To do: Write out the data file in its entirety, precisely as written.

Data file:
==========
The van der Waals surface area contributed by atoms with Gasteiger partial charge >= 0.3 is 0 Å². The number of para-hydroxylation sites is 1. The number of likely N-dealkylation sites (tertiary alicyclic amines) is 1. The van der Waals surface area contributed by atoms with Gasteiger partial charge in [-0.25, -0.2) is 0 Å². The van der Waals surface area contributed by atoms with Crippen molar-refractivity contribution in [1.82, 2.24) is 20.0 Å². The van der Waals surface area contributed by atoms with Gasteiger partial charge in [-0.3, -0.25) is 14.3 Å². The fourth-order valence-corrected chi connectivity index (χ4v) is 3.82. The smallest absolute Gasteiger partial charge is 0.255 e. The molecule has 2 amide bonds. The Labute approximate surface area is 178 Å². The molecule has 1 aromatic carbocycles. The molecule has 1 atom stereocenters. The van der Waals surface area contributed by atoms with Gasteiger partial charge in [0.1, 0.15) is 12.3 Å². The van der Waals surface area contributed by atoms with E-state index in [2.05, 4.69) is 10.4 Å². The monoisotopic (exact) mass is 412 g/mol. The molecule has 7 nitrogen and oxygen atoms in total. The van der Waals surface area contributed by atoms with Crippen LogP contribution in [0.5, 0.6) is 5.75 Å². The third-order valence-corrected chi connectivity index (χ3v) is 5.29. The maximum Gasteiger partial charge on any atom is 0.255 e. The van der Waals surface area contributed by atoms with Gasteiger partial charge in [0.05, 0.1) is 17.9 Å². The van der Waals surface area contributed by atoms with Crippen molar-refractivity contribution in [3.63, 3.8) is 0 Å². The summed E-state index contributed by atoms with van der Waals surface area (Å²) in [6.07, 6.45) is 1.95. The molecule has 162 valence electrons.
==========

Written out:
The van der Waals surface area contributed by atoms with Gasteiger partial charge >= 0.3 is 0 Å². The number of para-hydroxylation sites is 1. The number of likely N-dealkylation sites (tertiary alicyclic amines) is 1. The van der Waals surface area contributed by atoms with Gasteiger partial charge in [-0.25, -0.2) is 0 Å². The van der Waals surface area contributed by atoms with Crippen molar-refractivity contribution in [1.82, 2.24) is 20.0 Å². The van der Waals surface area contributed by atoms with Gasteiger partial charge in [-0.3, -0.25) is 14.3 Å². The fourth-order valence-corrected chi connectivity index (χ4v) is 3.82. The smallest absolute Gasteiger partial charge is 0.255 e. The molecule has 2 amide bonds. The Labute approximate surface area is 178 Å². The molecule has 1 aromatic carbocycles. The molecule has 1 atom stereocenters. The van der Waals surface area contributed by atoms with Gasteiger partial charge in [0.1, 0.15) is 12.3 Å². The van der Waals surface area contributed by atoms with E-state index in [2.05, 4.69) is 10.4 Å². The monoisotopic (exact) mass is 412 g/mol. The molecule has 7 nitrogen and oxygen atoms in total. The van der Waals surface area contributed by atoms with Crippen LogP contribution in [0.5, 0.6) is 5.75 Å². The third-order valence-corrected chi connectivity index (χ3v) is 5.29. The maximum Gasteiger partial charge on any atom is 0.255 e. The van der Waals surface area contributed by atoms with Gasteiger partial charge in [0.05, 0.1) is 17.9 Å². The van der Waals surface area contributed by atoms with Crippen molar-refractivity contribution in [3.63, 3.8) is 0 Å². The summed E-state index contributed by atoms with van der Waals surface area (Å²) in [6.07, 6.45) is 1.95. The molecule has 162 valence electrons.